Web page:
Carl Cincinnato

Migraine is more than just a headache. In fact, for many people it’s not a headache at all. Bouts of vertigo, waves of nausea, vision loss, and the inability to speak or walk are just some of the scary symptoms that people with migraine with aura can experience.

Dr. Shazia Afridi is a neurologist at Guy’s and St. Thomas’ National Health Service Foundation Trust, where she runs the headache service in the neurology department. She has also been a council member of BASH, the British Association for the Study of Headache, and is a current trustee of the Migraine Trust, one of the largest migraine foundations in Europe. Dr. Afridi was also on the scientific committee for The Migraine Trust International Symposium in 2018.

What are the two primary types of migraine?

Dr. Afridi: “The most common form of migraine is migraine without aura, but about 30 percent of people have aura. Migraine, itself, is defined by the International Headache Society criteria as a headache which can be moderate to severe in intensity. It can be on one side of the head or on both sides of the head, and it has certain features associated with it. For example, nausea or vomiting can occur. People can be light sensitive during the migraine episode. They can also be sound sensitive so they don’t like to be in areas where it’s very noisy. Also, people like to keep still because when you do a bit of exercise the headache gets worse. So that’s migraine without aura.

Migraine with aura often has those features, as well, but it has separate features which are aura symptoms. The most common one is a visual symptom, visual aura, and that takes the form of, classically, zigzag lines or flashing lights which can move across the vision field. They can also take the form of almost blindness in half of the visual field. In addition to visual symptoms, patients may feel that they have sensory symptoms like numbness or tingling, and that can occur in the hands, mouth and tongue. Other people may find they have word finding difficulties during the attack.”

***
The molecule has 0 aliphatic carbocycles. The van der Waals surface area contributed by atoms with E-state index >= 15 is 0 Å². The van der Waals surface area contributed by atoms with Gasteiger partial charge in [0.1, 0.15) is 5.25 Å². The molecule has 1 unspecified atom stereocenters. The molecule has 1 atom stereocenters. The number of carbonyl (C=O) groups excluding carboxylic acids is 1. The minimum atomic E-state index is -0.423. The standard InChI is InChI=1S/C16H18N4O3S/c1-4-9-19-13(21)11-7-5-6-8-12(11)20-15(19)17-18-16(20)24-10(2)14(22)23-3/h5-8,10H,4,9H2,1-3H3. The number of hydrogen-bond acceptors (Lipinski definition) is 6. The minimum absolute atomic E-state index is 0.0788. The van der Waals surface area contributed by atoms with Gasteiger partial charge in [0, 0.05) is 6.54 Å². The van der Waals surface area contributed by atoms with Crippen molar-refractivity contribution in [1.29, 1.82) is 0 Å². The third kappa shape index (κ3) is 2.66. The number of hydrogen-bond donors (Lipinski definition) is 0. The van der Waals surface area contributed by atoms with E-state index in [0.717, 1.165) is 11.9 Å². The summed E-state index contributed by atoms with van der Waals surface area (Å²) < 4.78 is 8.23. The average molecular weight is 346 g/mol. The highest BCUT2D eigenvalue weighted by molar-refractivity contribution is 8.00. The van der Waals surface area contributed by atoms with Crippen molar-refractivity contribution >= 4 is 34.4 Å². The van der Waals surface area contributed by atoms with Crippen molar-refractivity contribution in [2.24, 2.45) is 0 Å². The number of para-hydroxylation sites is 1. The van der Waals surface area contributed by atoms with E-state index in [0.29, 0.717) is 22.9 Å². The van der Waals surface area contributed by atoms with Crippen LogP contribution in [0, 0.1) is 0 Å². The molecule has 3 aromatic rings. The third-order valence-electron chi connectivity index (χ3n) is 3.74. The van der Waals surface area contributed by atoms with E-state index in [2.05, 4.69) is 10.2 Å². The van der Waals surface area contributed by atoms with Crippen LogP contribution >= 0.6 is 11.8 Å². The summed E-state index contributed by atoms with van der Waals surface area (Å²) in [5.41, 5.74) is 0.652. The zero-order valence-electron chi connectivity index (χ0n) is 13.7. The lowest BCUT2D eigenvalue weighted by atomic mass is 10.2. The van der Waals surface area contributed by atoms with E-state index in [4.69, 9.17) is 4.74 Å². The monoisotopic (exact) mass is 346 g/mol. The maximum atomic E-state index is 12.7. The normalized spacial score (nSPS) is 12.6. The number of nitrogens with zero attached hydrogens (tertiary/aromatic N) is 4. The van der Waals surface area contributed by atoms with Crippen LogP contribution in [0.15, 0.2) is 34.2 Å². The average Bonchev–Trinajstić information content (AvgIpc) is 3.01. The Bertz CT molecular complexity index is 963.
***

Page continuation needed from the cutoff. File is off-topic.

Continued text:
Are patients who have migraine with aura more at risk of stroke?

Dr. Afridi: “There has been some recent evidence to suggest that the relative risk of stroke is higher. You’re twice as likely to have a stroke if you have migraine with aura as opposed to those who don’t have any migraine. But you’ve got to put that into context. The absolute risk of stroke in a young healthy person is probably anything between two and four in 100,000. So if you’re doubling that, you may be going to between four and eight in 100,000. So there was a lot of controversy about whether this also affected migraine without aura, but it’s now widely believed that it’s mainly migraine with aura that confers that slightly increased risk.”

How do you tell the difference between migraine with aura and stroke?

Dr. Afridi: “Obviously, if it’s the first time you were having an episode, I can understand why people might be concerned. However, if you’re having repeated episodes of, for example, say a visual disturbance or sensory disturbance followed by a headache, and it’s always the same and it happens, say, every few months, then that’s migraine. That’s not going to be a stroke. The thing that would worry me are a first presentation. So never having had these symptoms before, something that comes on very, very suddenly … sudden weakness down one side, for example. Sudden symptoms that come on within a few seconds. Migraine with aura tends to come on over a couple of minutes. And then, of course, the duration of the symptoms is important. If someone has symptoms that persist and don’t go away, that’s also concerning because usually 20 minutes or so is typical.”

Watch the full interview to find out:

What types of head pain can occur with migraine?
Should women with migraine with aura take estrogen-containing pills for contraception?
How soon after an aura begins should the patient take their migraine medications?
What medications are used to prevent migraine with aura?
What are some medications for patients with hemiplegic migraine or basilar-type migraine?

Watch Dr. Shazia Afridi’s interview preview here or order it as part of the Migraine World Summit package from this page.

If you previously purchased the 2019 Migraine World Summit, you are all set to login to watch the full interview.

Posted in: Migraine Education

Back to top